Great design is all the rage these days. In the 90’s if you had a website at all, you were on the cutting edge of things, but you really needed a number in the yellow pages. In the 2000’s you were fine with a few colors, a big list of things and if you had round corners you were doing something right. But these days, your website not only needs to be useful, it needs to be beautiful.
But how do we make the beautifuls, without blowing our budgets? Since the beginning of webdesign, clients, designers and builders came up with various formats to communicate about websites. First there were mockups, high resolution images of what the developers were supposed to build. Becaue of more screen sizes and various pixel resolutions they came up with style guides, that outlined 14px (not pt) for text, padding for buttons etc. More recently they separated 'information architecture' from 'design' by using wireframes to complement the design-focused style guides.
But what if you have a site with style guides and wireframes, but wanted to create a single destination page with much more flexibility? What's out there?
Stage 1: Mockups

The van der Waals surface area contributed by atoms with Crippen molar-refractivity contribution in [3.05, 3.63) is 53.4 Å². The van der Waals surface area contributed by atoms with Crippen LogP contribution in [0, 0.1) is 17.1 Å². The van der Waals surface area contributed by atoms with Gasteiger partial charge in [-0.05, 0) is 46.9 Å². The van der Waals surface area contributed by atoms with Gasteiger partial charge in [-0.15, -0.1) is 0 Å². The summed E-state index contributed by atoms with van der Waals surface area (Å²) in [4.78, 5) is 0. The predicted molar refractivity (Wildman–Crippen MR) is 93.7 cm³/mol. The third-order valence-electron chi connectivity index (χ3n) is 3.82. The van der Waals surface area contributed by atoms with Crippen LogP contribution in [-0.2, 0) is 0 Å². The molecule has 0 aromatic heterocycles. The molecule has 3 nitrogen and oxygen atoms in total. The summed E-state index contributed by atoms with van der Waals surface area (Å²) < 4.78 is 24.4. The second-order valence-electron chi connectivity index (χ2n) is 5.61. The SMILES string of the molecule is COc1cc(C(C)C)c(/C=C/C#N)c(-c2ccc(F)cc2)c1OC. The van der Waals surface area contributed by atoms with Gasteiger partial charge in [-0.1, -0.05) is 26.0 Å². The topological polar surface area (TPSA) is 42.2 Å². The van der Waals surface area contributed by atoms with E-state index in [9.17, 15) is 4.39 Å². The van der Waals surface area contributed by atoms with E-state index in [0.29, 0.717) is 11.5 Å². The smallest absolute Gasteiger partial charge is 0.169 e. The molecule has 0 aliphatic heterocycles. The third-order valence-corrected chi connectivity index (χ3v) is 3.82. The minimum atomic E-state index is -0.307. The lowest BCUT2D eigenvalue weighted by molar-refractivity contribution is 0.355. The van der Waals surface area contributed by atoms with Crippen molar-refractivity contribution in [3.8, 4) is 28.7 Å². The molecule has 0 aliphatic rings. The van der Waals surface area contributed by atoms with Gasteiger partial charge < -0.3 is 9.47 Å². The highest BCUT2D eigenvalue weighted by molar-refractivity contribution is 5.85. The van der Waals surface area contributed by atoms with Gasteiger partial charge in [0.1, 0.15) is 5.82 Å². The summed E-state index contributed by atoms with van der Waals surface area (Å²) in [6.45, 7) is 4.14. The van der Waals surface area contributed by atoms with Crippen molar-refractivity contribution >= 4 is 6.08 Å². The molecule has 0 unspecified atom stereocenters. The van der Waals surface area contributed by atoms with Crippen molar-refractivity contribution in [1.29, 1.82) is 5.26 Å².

Designers use Adobe Photoshop to give you print-quality mockups of the main pages of your site.
Stage 2: Style Guides and Wireframes
In recent years, to serve as a meeting point between designers, developers and clients, designers have huddled around wireframes and style guides. Style guides range from one-page of definitions to multi-page brochures intended to standardize the colors and fonts used across websites to give a consistent look and feel. Wireframes are low resolution boxes used to highlight the structure of the information and the interactivity of the site as separate from the design. Both of these allow the client, designer and developer to view and approve of what they’re getting independent of what actually shows up on each page.
But what happens when you have a CMS and style guide but want to create even more complex pages, with multiple layouts and presentations?